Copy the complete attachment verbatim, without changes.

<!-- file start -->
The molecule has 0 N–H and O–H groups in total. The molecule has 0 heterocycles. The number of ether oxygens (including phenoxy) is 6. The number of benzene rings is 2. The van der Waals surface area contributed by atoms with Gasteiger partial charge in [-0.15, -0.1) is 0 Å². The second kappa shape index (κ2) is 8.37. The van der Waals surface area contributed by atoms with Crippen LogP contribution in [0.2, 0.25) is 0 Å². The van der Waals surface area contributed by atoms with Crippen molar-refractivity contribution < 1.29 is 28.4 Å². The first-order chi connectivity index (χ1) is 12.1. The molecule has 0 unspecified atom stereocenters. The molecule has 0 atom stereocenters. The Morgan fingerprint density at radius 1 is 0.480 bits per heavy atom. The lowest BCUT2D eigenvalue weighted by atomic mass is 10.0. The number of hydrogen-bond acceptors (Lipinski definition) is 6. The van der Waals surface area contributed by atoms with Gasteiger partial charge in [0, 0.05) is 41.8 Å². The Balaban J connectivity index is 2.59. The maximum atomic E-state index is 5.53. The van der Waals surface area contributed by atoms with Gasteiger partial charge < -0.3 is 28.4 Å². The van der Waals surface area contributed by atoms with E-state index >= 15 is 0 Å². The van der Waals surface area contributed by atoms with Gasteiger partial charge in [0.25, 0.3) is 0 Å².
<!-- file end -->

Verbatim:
The molecule has 0 N–H and O–H groups in total. The molecule has 0 heterocycles. The number of ether oxygens (including phenoxy) is 6. The number of benzene rings is 2. The van der Waals surface area contributed by atoms with Gasteiger partial charge in [-0.15, -0.1) is 0 Å². The second kappa shape index (κ2) is 8.37. The van der Waals surface area contributed by atoms with Crippen LogP contribution in [0.2, 0.25) is 0 Å². The van der Waals surface area contributed by atoms with Crippen molar-refractivity contribution < 1.29 is 28.4 Å². The first-order chi connectivity index (χ1) is 12.1. The molecule has 0 unspecified atom stereocenters. The molecule has 0 atom stereocenters. The Morgan fingerprint density at radius 1 is 0.480 bits per heavy atom. The lowest BCUT2D eigenvalue weighted by atomic mass is 10.0. The number of hydrogen-bond acceptors (Lipinski definition) is 6. The van der Waals surface area contributed by atoms with Gasteiger partial charge in [0, 0.05) is 41.8 Å². The Balaban J connectivity index is 2.59. The maximum atomic E-state index is 5.53. The van der Waals surface area contributed by atoms with Gasteiger partial charge < -0.3 is 28.4 Å². The van der Waals surface area contributed by atoms with E-state index >= 15 is 0 Å². The van der Waals surface area contributed by atoms with Gasteiger partial charge in [0.25, 0.3) is 0 Å².